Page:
Like other young trogons, Resplendent Quetzal young are born with no down and tightly closed eyes. At two days, they begin to have pin feathers, immature feathers before the veins have expanded and shaft is full of liquid. At eight days, their eyes open. At ten days, the flight feathers grow up. By the 14th day, the young quetzals were well-covered in feathers. After 18 days, green feathers appear.
It has been reported that less than 20% of young survive to leave the nest, eaten by toucanets, brown jays, squirrels, and weasels. Out of those that do survive to fledge, another 80% die before adulthood.
The Resplendent quetzal has been described as wary and cautious. Bowes and Allen (1969) found the birds sitting motionless for long periods of time, orienting itself so that the bright red underside would not be visible to an intruder. Occasionally, it turns its head from side to side, looking in each direction for one to three minutes.
Skutch (1944) observed male quetzals to take flight by dropping backward off of a branch. Labastille et. al (1972) reported this behavior in both males and females.
Conservation and Threats:
Despite its legendary history, the quetzal is in danger of extinction, due to hunting of the bird for food and trade, but mainly due to destruction of its habitat for subsistence agriculture.
Its plumes were used as items of trade, traded as far north as New Mexico and as far south as the Andes. Because of their value, the Mayans treasured the bird. However, once the conquistadors were in power, hunting this species vastly reduced its numbers. Hunting was outlawed in 1895.
This decree did not prove successful, due to the exploitation of the Mayans. As part of a Liberal revolution, the Mayans were pulled off their traditional milpa plots, where they grew maize, and turned into virtual slaves on the large coffee plantations. Raising maize on one’s milpa was a sacred Mayan duty because labor was considered a form of worship and they believed that growing maize was what kept the sun up. So for the Mayans, being separated from the milpa equaled to being separated from the self and Mayan culture.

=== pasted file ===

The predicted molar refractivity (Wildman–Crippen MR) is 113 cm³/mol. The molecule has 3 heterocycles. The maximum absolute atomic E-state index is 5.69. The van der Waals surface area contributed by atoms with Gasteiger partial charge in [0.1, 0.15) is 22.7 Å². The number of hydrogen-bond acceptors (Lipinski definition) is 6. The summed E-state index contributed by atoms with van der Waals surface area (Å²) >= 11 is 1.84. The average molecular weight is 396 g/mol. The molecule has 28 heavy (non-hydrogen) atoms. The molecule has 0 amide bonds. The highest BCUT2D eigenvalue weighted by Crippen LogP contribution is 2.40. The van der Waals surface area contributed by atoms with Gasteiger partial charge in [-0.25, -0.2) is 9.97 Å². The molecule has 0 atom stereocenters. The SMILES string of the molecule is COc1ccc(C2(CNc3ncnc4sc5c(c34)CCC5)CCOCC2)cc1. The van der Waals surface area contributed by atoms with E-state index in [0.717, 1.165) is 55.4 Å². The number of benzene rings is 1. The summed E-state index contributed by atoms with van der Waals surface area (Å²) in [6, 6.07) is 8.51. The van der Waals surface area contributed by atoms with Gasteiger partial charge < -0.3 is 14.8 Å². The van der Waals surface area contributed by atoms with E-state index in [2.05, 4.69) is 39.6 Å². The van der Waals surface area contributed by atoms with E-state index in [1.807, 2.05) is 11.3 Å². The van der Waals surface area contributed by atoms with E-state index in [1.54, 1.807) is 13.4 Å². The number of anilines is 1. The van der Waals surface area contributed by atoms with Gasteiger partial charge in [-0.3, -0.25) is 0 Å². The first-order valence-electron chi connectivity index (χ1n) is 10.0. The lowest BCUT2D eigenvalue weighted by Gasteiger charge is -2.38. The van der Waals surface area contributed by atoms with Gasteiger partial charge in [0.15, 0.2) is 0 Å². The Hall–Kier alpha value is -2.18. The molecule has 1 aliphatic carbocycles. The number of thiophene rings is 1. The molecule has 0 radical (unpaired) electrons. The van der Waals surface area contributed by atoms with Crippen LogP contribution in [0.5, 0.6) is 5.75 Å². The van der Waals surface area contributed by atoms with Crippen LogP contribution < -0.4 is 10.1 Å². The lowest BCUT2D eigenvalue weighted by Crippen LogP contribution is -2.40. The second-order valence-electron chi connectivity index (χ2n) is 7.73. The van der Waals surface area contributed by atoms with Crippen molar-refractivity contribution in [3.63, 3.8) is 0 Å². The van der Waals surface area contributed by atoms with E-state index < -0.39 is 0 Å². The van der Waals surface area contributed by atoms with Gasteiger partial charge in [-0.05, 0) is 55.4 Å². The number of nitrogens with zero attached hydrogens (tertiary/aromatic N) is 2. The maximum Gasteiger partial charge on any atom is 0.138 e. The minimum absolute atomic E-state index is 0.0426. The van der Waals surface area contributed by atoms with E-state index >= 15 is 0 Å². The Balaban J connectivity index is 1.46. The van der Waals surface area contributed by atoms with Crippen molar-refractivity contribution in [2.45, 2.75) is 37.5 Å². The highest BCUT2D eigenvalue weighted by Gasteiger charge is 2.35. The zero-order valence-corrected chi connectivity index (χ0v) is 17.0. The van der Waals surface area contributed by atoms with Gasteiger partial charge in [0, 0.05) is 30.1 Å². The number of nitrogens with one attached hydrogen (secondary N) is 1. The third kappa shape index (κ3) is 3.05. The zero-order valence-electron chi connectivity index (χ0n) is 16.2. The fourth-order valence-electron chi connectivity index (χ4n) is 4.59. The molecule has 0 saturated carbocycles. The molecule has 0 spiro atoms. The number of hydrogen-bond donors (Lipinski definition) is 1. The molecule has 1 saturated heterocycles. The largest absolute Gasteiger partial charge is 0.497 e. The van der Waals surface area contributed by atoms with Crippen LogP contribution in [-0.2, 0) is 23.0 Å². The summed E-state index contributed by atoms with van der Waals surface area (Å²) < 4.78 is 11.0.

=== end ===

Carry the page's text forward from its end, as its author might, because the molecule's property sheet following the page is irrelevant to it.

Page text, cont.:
As a result, many Mayans fled to nearby inaccessible cloud forests. The refugees began burning the cloud forests to clear land to raise their own milpas. With the sudden loss of suitable habitat, quetzals were in danger. Mayans began to hunt them, selling out of greed or desperation, to the European traders who were willing to pay good money.
Deforestation caused the mean temperature of Guatemala to rise. This change in temperature had an adverse effect on the fruits of the Lauraciae family, such as avocados, which the quetzals feed on.
Now, IUCN has listed the Resplendent quetzal, and its cousins, as ‘near threatened’ throughout their range. It is suspected that they are continuing to experience a moderately rapid population decline, due to widespread deforestation and habitat fragmentation. Some direct hunting and poaching is still possibly occurring, particularly in south Mexico, but this appears to have reduced.
It is legally protected in Mexico, Guatemala, Costa Rica, and Panama. But, enforcement in remote areas is extremely difficult. There are numerous protected areas across its range. In particular, Costa Rica set up an extensive system of national parks and wildlife reserves, resulting in a highly successful and lucrative ecotourism.
However, the main problem for the Monteverde population in Costa Rica is that its seasonal migratory behaviour between higher and lower altitudes has complicated the conservation of the species. Only the habitat in which the bird breeds is protected within the confines of the Monteverde Cloud Forest Preserve, while the feeding ground to which it descends in the non-breeding season is on private land, and forests here are becoming increasingly fragmented.
Currently there is an initiative underway, spearheaded by the Monteverde Conservation League, to persuade landholders to conserve parts of their land for this species and other native fauna.
- The Resplendent quetzal is the symbol of Guatemala and its currency is also known as the “quetzal”.
- This bird was sacred to the ancient Maya and Aztec peoples, with royalty and priests wearing its feathers during ceremonies often.
- In Mayan times, it was forbidden to kill the quetzal
- It is the most threatened of all trogonids, there are five in total
- Their warning or sentinel calls are described as “weec-weec”; their calls made in flight or when agitated is a sharp crackling “perwick”,
- ‘Trogon’ means ‘gnawing’ in Greek.
- Males, when incubating the eggs, will have their tails hang outside the nest due to its length.
- It has long been thought that the quetzal does not fare well in captivity, and its inability to be caged has led it to become a symbol of liberty.